Growing Equity Mortgages (GEMs)
Deciphering the VA Lender’s Handbook Chapter 7 Part 17
The last three articles have covered Graduated-Payment Mortgages, which are similar in some respects to Growing Equity Mortgages, but different in other, very important respects. The main difference between a graduated payment mortgage and a growing equity mortgage (GPM vs. GEM), is that the first payments on a GEM are fully-amortizing, while those on a GPM are not. Fully-amortizing means that you’re paying off as much interest as you owe for that month, and as much principal as you need to in order to pay off the loan on time. GPMs are a way for borrowers who don’t have as much income right now to get a home they wouldn’t otherwise be able to get, while a GEM is a way for a borrower to pay off his or her home much more quickly than they otherwise could.
The VA allows borrowers to get a GEM if the lender is willing to offer it. In a GEM, the monthly payments gradually increase, with all of the increase going towards paying off the principal. Paying off a GEM goes much faster than paying off a standard amortization schedule, and the borrower accrues equity much faster as well (hence the name). There are two different ways a GEM can be done, and it has to do with whether the increases in the monthly payment happen based off of a fixed schedule or are tied to an index. In either case, the initial monthly payments are always fully-amortizing and are usually based on what the monthly payment would be for a 30-year mortgage based on a standard amortization plan. It’s important to remember that the classification of a GEM, GPM, or standard amortization is wholly separate from that of fixed-rate or adjustable-rate. While most GEMs are fixed-rate mortgages, theoretically a GEM could also be an ARM or a hybrid ARM (that would make for some immensely complicated amortization schedules).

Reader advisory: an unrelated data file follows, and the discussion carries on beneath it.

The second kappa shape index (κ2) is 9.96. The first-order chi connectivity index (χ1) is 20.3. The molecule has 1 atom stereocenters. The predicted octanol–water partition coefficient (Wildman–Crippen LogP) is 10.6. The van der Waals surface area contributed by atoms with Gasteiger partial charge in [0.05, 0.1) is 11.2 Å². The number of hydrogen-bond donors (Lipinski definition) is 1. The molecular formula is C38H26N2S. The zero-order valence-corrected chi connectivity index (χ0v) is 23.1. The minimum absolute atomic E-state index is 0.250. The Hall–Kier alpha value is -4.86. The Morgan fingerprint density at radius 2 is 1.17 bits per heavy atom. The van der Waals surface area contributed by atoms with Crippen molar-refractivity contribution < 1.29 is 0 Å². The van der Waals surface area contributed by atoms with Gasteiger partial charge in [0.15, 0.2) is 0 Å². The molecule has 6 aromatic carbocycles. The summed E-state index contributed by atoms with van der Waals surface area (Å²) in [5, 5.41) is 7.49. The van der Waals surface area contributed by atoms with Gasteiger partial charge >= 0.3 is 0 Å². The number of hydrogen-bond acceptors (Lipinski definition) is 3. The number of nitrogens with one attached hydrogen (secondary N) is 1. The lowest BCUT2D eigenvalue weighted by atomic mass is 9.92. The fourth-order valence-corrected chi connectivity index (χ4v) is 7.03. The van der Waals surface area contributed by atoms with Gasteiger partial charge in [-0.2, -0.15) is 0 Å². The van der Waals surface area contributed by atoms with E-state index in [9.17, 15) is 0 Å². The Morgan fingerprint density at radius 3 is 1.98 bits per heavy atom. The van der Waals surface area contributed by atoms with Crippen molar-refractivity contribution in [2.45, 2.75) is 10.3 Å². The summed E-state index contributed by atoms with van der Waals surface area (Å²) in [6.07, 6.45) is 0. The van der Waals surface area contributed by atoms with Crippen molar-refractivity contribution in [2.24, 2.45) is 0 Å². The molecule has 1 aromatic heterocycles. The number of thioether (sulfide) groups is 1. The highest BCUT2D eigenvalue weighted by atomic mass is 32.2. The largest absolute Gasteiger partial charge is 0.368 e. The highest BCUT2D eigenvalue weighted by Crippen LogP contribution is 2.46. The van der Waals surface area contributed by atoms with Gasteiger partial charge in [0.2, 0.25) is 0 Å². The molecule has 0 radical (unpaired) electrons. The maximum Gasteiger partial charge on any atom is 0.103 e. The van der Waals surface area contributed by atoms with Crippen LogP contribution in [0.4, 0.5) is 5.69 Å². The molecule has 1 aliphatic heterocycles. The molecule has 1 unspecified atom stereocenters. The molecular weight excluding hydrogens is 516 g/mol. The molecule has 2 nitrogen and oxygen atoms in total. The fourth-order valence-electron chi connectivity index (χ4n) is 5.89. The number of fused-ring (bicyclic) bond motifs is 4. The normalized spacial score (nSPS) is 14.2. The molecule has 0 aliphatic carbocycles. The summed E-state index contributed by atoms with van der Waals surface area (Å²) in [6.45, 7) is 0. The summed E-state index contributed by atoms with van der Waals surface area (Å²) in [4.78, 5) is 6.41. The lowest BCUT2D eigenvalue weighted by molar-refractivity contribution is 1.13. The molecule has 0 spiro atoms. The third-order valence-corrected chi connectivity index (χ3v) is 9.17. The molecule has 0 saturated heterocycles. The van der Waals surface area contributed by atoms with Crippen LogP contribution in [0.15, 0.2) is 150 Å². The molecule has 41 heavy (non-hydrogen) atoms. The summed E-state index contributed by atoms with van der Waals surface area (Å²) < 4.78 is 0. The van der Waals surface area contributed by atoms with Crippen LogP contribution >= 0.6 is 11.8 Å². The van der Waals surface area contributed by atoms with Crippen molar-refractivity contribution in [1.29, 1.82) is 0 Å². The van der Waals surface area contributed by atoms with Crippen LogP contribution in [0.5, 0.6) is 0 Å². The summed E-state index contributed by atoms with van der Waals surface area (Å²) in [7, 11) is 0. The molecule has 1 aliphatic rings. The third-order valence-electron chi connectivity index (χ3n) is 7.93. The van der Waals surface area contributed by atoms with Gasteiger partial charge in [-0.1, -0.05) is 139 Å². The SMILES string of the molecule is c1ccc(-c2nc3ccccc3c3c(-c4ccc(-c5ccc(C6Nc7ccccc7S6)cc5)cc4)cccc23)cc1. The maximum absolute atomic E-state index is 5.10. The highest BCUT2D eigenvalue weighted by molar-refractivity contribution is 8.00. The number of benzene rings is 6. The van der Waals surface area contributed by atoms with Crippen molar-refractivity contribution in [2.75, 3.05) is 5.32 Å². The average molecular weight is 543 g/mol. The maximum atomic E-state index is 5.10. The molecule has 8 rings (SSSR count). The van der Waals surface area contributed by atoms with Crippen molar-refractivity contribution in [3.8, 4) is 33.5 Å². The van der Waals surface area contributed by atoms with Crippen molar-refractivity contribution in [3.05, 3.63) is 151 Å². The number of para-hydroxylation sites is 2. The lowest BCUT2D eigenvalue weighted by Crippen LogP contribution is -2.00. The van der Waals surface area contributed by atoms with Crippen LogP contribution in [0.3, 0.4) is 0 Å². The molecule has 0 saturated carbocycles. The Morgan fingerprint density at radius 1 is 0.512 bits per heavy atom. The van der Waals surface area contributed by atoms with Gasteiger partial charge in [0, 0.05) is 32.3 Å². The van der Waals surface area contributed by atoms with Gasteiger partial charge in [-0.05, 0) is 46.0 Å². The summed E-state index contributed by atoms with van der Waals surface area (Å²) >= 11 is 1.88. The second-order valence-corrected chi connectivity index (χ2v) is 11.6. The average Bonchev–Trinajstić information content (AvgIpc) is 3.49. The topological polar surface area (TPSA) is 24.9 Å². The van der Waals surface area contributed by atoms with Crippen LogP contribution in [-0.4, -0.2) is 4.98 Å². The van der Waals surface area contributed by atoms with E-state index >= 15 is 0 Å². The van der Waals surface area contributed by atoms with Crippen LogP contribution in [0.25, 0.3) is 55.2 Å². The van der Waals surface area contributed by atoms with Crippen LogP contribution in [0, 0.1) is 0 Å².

If payments on a GEM are increased based on a fixed schedule, that schedule usually occurs in two phases. The first phase is the growth phase – where the monthly payments gradually increase each year. This phase is usually around 10 years though it can be less or more as desired. The second phase would begin in the 11th year, and is the point where the monthly payments stop increasing and hold steady at their highest level until the loan is paid off. The second way the payments can increase is by following an index. Here is an example from the VA Lender’s Handbook: “The increases in the monthly payments are based on a percentage of a Department of Commerce index that measures per capita, after-tax disposable personal income in the United States.”
As far as underwriting goes, the lender’s main concern is making sure that the borrower’s income is likely to keep up with the increases in the monthly payment. If the lender isn’t confident that the borrower’s income will really increase, they probably won’t sign off on the loan.
So as a borrower, when would you use a GEM? While it certainly sounds like a good thing to do if you can, there are a surprisingly small amount of scenarios where it really is the best thing to do. If you’re planning on staying in your current house until it’s paid off, don’t want to refinance at any point, and have a reasonable expectation that your income is going to go up a lot in the near future, then a GEM is a perfect fit. If your income doesn’t go up the way you expect it to, a GEM could be your worst nightmare, and if you move or refinance in only a few years, you put extra stress on your monthly budget without any noticeable benefits.
If you’re interested in a GEM, check with a VA-approved lender to see if they offer them, and see if they can provide any extra perspective on your specific situation to say whether a GEM is a good fit for you or not. A Growing Equity Mortgage is just one more option in a wide array, and it may just not be a good fit. Many people get standard amortization schedules then make extra principal payments when and how they can, and they find it to be a better fit than a GEM.